Wingtip as seen out the aircraft window, whilst the aircraft is coming in for a landing on a cloudy, overcast day.

EASA to assess effects of climate change on air travel


Green Wing logo with white letters against a green backdrop, and leafs on either sideImpacts of climate change on air travel, such as increased turbulence and extreme weather, will be studied as part of a new initiative launched by the European Union Aviation Safety Agency (EASA).

The aim of the initiative, known as the European Network on Impact of Climate Change on Aviation (EN-ICCA), is to gain a better understanding of how global warming could affect air travel in the future and how the airline industry should prepare for these expected changes.

“EASA is already undertaking a lot of work to reduce the aviation impact on climate and environment. This new initiative will assess the impact of climate change on air travel, as we are already observing a growing number of changes that affect flight operations,” says EASA executive director Luc Tytgat. 

“We have created this group with new partners, from outside aviation, to deal with this emerging situation, so that the high level of safety in air travel is maintained for passengers despite these new threats.”

The threats that will be assessed include extreme weather phenomena, such as hurricanes, floods and heatwaves, as well as the potential for increased and more severe turbulence, as well as airborne icing. 

EASA points to research which suggests that climate change is likely to increase the frequency and severity of clear-air turbulence — already “one of the main causes of passenger and cabin crew injuries worldwide” — in regions where international air traffic is dense, such as the North Atlantic, South-East Asia and the North Pacific.

As previously reported by Runway Girl Network, studies have suggested that as carbon dioxide levels in the atmosphere increase, so too will incidents of severe turbulence and associated injuries and aircraft damage. 

A University of Reading study published in 2017 in the Advances in Atmospheric Sciences journal, for instance, found that a doubling of carbon dioxide levels versus pre-industrial times — which scientists predict will happen by the middle of this century — would result in a 149% increase in severe clear-air turbulence, a 127% increase in moderate-to-severe turbulence and a 94% increase in moderate turbulence.

A more recent study published earlier this year by the same university found that these increases are already being felt. According to the research, in the North Atlantic the total annual duration of severe turbulence increased by 55% from 17.7 hours in 1979 to 27.4 hours in 2020.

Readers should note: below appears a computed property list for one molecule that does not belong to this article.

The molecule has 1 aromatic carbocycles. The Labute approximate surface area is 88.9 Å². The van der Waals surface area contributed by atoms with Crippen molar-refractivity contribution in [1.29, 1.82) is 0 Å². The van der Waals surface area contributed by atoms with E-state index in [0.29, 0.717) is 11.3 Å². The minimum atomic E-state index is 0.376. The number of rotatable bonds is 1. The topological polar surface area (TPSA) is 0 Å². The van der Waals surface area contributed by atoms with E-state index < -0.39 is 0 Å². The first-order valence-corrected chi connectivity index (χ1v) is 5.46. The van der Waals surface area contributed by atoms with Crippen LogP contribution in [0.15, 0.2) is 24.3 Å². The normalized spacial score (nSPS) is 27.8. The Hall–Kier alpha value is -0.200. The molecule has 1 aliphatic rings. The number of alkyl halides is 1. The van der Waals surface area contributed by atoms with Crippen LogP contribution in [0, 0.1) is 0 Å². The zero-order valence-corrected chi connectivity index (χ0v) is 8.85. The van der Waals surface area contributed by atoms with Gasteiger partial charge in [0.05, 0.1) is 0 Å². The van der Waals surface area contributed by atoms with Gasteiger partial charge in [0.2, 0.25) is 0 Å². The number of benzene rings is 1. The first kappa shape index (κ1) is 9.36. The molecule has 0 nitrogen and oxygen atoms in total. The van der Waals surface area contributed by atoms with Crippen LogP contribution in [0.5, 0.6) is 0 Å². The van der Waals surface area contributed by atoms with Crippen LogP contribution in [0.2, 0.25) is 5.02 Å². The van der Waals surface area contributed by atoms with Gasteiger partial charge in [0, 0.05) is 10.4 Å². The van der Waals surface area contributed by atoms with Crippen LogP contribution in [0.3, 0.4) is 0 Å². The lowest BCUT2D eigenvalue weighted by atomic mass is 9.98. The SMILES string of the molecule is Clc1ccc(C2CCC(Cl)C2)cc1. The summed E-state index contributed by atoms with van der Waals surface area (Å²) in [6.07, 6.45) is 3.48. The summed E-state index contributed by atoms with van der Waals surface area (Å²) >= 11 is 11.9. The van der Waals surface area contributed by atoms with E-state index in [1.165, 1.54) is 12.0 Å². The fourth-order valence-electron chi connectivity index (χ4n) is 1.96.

“Following a decade of research showing that climate change will increase clear-air turbulence in the future, we now have evidence suggesting that the increase has already begun,” says Professor Paul Williams, who co-authored the study. “We should be investing in improved turbulence forecasting and detection systems, to prevent the rougher air from translating into bumpier flights in the coming decades.”


Airlines are already starting to prepare for more turbulent times ahead. The International Air Transport Association (IATA) announced earlier this year that 20 carriers had joined its Turbulence Aware platform, which pools turbulence data from thousands of flights operated by participating airlines and provides real-time information to help enable pilots to avoid it.

In addition to increased turbulence, climate change is expected to result in more extreme weather phenomena which could affect flights. EASA highlights research, for example, which predicts that climate change will increase the likelihood of encountering large hailstones that “could cause a multiple engine shutdown at low altitude, damage aircraft equipment in the aircraft’s radome or destroy the windshield”.

The main objectives of EN-ICCA, says EASA, are to help aviation stakeholders better understand the effects of climate change and define actions to maintain safety.

“This new network will facilitate the exchange of information between all stakeholders and co-ordination between research projects on climate change, thereby helping EASA and other authorities to manage the effect of climate change on aviation,” says the regulator. 

An initial EN-ICCA meeting took place earlier this month, with a follow-up meeting scheduled to take place in 2024.  

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